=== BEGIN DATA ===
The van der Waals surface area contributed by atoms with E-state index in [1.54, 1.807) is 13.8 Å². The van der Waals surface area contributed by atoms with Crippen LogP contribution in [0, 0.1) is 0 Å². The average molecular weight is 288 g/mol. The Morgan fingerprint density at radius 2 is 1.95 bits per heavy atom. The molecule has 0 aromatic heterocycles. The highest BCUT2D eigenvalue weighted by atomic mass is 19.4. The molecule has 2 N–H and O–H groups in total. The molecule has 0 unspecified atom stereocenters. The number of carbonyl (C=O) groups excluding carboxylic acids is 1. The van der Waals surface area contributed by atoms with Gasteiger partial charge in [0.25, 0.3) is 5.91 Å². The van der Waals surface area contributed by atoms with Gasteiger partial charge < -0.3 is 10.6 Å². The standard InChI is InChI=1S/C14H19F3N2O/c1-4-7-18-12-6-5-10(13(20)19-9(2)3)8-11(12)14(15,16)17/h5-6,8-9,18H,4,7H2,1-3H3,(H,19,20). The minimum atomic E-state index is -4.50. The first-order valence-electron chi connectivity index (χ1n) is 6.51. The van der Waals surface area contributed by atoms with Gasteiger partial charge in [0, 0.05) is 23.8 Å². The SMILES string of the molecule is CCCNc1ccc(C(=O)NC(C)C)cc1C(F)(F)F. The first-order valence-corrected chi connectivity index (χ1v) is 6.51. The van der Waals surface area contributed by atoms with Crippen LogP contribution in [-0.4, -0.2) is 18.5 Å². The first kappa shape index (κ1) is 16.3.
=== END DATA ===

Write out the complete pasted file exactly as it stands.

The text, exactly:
The van der Waals surface area contributed by atoms with E-state index in [1.54, 1.807) is 13.8 Å². The van der Waals surface area contributed by atoms with Crippen LogP contribution in [0, 0.1) is 0 Å². The average molecular weight is 288 g/mol. The Morgan fingerprint density at radius 2 is 1.95 bits per heavy atom. The molecule has 0 aromatic heterocycles. The highest BCUT2D eigenvalue weighted by atomic mass is 19.4. The molecule has 2 N–H and O–H groups in total. The molecule has 0 unspecified atom stereocenters. The number of carbonyl (C=O) groups excluding carboxylic acids is 1. The van der Waals surface area contributed by atoms with Gasteiger partial charge in [0.25, 0.3) is 5.91 Å². The van der Waals surface area contributed by atoms with Gasteiger partial charge < -0.3 is 10.6 Å². The standard InChI is InChI=1S/C14H19F3N2O/c1-4-7-18-12-6-5-10(13(20)19-9(2)3)8-11(12)14(15,16)17/h5-6,8-9,18H,4,7H2,1-3H3,(H,19,20). The minimum atomic E-state index is -4.50. The first-order valence-electron chi connectivity index (χ1n) is 6.51. The van der Waals surface area contributed by atoms with Gasteiger partial charge in [0, 0.05) is 23.8 Å². The SMILES string of the molecule is CCCNc1ccc(C(=O)NC(C)C)cc1C(F)(F)F. The first-order valence-corrected chi connectivity index (χ1v) is 6.51. The van der Waals surface area contributed by atoms with Crippen LogP contribution in [-0.4, -0.2) is 18.5 Å². The first kappa shape index (κ1) is 16.3.